Obama said he was eager to work with lawmakers to speed up economic growth in a way that strengthens and increases opportunities for middle class Americans. But he said “America does not stand still – and neither will I."

“What I offer tonight is a set of concrete, practical proposals to speed up growth, strengthen the middle class, and build new ladders of opportunity into the middle class," the U.S. president said.

"Some require Congressional action, and I’m eager to work with all of you. But America does not stand still – and neither will I. So wherever and whenever I can take steps without legislation to expand opportunity for more American families, that’s what I’m going to do.”

The president's speech, delivered while millions of Americans watched on television and on the Internet, marks the opening salvo in a midterm Congressional election campaign that is expected to consume Washington in the months ahead.

Democrats, seeking to cast Republicans as protectors of the rich, have pressured Obama to focus more on the issues of economic fairness and efforts to reduce the gap between the rich and the poor.

Obama suggested that the American work ethic is threatened by growing income disparity in the United States:

“What I believe unites the people of this nation, regardless of race or region or party, young or old, rich or poor, is the simple, profound belief in opportunity for all – the notion that if you work hard and take responsibility, you can get ahead," he said.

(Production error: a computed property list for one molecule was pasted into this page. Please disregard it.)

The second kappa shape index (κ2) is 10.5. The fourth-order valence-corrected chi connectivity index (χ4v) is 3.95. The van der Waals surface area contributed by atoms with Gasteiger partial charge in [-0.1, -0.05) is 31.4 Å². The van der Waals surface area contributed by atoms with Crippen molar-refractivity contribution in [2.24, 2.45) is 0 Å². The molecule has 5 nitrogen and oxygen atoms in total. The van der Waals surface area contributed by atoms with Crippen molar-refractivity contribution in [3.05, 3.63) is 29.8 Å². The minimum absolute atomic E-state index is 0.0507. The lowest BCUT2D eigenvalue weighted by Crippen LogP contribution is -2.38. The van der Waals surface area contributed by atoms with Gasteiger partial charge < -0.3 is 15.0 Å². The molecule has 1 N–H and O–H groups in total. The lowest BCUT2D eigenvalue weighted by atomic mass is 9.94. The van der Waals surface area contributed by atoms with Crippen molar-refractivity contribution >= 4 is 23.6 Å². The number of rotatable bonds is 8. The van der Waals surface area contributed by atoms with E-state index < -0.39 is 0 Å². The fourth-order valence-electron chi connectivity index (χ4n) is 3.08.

"Let’s face it: that belief has suffered some serious blows. Over more than three decades, even before the Great Recession hit, massive shifts in technology and global competition had eliminated a lot of good, middle-class jobs, and weakened the economic foundations that families depend on.”

Republican Response

In a Republican response aired after Obama’s speech, U.S. Representative Cathy McMorris Rogers charged that “more Americans stopped looking for a job than found one” under Obama’s economic policies.

McMorris also criticized Obama’s health care reforms, saying the legislation has led to canceled insurance coverage and patients who are unable to see their regular doctors.

She said Republicans are trying “to ensure that we are not bound by where we come from, but empowered by what we can become.”

She said: “That is the gap Republicans are working to close” – the gap “between where you are and where you want to be.”

Written by Ron Synovitz in Prague; with contributions by Golnaz Esfandiari in Washington